McDonald’s, the Chicago-based burger giant chain, has announced its plans to reduce its supply chain-related electricity emissions. The company and all of its North American Logistics Council will be purchasing renewable energy certificates from Enel North America’s Blue Jay solar project. Enel North America is providing solutions across the US and Canada to help organisations, consumers, and cities electrify their lives with clean energy solutions while still fighting the climate crisis.
McDonald’s logistics council includes names such as Mile Hi Foods, Martin Brower, The Anderson-DuBose Co, and Armada. McDonald’s is set to purchase around 190 megawatts from the Blue Jay solar project, situated in Texas. This solar farm is currently under construction and expected to be entirely operational this year. The Blue Jay project has huge potential, featuring more than 658,000 solar panels spread across 2,700 acres.
It will be able to create more than 450 construction jobs and avoid 324,000 CO2 emissions per year. According to a Bloomberg Report, this project could power the equivalent of 38,000 homes in Texas. The agreement between Enel North America and Mcdonald’s means that McDonald’s full logistics supply chain for all of its restaurants in the US will be fueled by renewable electricity. This is roughly 470,000-megawatt hours annually. The electricity will not only power its restaurants but also its warehouses, distribution centres, and more.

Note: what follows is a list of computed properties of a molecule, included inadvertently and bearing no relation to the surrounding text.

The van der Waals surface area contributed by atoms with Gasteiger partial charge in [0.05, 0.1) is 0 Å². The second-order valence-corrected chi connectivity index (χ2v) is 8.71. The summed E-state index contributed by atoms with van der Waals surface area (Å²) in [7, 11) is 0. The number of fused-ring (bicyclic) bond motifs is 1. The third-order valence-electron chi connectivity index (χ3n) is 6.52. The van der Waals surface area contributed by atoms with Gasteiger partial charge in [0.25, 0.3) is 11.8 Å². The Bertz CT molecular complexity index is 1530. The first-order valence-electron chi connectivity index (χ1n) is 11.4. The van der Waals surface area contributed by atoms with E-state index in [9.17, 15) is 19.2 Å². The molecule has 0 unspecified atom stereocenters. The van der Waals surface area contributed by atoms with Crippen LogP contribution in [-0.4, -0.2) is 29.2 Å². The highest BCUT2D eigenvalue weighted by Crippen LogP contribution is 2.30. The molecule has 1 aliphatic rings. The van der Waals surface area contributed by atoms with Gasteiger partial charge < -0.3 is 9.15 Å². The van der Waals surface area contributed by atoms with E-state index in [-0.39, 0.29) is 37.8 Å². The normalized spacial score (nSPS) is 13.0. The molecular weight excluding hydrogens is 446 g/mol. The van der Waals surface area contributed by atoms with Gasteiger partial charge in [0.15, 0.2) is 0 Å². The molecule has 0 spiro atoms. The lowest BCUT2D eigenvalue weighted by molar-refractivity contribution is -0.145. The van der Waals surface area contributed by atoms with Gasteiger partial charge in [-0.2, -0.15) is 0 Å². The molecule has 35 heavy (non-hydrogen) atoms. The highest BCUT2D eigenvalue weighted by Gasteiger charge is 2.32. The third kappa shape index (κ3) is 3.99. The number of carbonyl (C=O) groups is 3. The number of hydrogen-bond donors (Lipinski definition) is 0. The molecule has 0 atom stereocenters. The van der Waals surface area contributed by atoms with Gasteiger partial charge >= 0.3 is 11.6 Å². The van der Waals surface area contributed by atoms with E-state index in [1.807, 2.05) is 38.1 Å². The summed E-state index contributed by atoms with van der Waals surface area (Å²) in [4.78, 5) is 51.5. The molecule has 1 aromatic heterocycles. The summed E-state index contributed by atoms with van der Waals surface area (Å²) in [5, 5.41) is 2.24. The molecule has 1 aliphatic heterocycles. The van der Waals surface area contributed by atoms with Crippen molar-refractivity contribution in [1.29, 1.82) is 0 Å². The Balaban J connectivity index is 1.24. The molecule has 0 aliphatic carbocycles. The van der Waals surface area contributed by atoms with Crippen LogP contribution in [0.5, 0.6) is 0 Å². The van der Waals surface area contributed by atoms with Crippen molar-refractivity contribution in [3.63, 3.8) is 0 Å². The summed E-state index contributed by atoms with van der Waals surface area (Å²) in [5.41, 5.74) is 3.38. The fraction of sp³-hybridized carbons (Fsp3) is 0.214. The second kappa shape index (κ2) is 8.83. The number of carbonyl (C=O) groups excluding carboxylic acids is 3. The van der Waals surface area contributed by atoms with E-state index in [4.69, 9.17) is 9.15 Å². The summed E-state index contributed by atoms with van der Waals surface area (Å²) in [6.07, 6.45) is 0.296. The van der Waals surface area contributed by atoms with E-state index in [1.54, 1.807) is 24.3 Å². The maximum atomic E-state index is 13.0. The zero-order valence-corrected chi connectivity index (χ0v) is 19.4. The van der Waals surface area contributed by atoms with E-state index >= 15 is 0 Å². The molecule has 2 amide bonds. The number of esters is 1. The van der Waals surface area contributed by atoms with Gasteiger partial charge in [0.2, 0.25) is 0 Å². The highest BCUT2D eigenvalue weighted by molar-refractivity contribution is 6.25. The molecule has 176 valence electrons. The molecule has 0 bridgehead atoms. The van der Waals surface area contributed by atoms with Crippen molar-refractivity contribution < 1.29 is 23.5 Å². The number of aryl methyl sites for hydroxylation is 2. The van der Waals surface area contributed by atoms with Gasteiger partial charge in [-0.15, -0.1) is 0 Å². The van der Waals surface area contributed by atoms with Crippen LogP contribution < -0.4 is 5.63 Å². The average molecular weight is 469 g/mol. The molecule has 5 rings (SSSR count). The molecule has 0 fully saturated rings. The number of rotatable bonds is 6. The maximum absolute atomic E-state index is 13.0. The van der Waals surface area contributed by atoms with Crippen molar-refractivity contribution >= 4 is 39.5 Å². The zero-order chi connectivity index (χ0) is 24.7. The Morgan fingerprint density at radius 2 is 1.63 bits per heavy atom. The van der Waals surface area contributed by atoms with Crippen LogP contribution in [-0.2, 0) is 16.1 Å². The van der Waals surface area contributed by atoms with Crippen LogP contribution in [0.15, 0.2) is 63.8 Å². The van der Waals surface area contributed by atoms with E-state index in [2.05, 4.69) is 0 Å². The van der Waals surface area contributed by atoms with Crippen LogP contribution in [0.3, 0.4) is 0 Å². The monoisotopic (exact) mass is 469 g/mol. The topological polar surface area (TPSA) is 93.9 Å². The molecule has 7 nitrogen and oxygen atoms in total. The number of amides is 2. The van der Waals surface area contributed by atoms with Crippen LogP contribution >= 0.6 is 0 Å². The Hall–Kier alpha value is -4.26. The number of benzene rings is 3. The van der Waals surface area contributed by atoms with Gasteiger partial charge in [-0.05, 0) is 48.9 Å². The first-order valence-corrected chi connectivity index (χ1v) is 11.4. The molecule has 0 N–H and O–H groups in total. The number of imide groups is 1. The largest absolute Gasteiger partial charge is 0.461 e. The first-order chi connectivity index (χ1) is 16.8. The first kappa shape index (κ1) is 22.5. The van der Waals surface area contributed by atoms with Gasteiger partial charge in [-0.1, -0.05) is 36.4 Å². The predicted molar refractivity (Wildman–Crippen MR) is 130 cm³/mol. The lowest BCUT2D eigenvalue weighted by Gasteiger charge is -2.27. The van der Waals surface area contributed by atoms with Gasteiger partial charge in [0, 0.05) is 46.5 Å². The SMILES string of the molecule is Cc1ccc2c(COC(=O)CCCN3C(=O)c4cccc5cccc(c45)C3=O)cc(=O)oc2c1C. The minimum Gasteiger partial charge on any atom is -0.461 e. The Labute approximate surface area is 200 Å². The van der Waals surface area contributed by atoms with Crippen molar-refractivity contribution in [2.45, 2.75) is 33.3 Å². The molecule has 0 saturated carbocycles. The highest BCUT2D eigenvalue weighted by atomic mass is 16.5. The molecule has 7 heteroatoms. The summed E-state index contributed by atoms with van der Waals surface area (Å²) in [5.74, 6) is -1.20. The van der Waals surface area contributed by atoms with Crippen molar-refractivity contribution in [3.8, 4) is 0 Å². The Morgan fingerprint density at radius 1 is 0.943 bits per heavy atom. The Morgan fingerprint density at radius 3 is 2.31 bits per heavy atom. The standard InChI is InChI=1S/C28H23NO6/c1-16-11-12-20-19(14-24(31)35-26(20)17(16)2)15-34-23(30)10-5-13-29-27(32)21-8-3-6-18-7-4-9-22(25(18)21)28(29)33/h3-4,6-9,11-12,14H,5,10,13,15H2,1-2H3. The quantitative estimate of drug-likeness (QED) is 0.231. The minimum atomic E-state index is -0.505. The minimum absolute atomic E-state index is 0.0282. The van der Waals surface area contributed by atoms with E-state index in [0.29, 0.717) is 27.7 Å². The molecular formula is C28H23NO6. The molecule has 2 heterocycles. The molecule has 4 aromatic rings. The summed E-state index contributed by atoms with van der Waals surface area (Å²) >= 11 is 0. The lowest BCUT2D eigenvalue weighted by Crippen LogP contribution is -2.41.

The road to zero emissions
McDonald’s has already been making investments in renewable energy for several years as part of broader climate goals to become more sustainable. The chain has committed to achieving net zero emissions by 2050 as a means to limit the impact of climate change. Of course, supply chain emissions are notably more challenging because companies often do not have control over what their suppliers do.
Around 80% of greenhouse gas emissions and more than 80% of the impact on land, air, biodiversity, water, and geological resources are attributed to supply chain impacts, according to McKinsey. Trucking, in particular, is a big contributor to environmental damage, accounting for a substantial quarter of all greenhouse gas emissions. Therefore, it is vital that businesses focus on supply chain emissions as well as their own business practices and operations.
Most of McDonald’s supply-chain emissions come from the chain’s purchase of goods, including services and foods. In saying that, Mcdonald’s has thought about this and has been working with suppliers on numerous social and environmental issues. The restaurant chain and its logistic suppliers have agreed to purchase enough solar energy to equate to the power needs of 800 McDonald’s US restaurants each year.
This partnership or shared agreement will allow for both McDonald’s and the logistics companies to work together to meet their responsive climate commitments. McDonald’s hopes through these plans they will be able to achieve their goal to reduce emissions by 38 percent within the next eight years. They will then set their sights on achieving net zero emissions worldwide by 2050. It is a positive sign to see a big company like Mcdonald’s taking climate action and looking at its supply chain emissions which are often overlooked.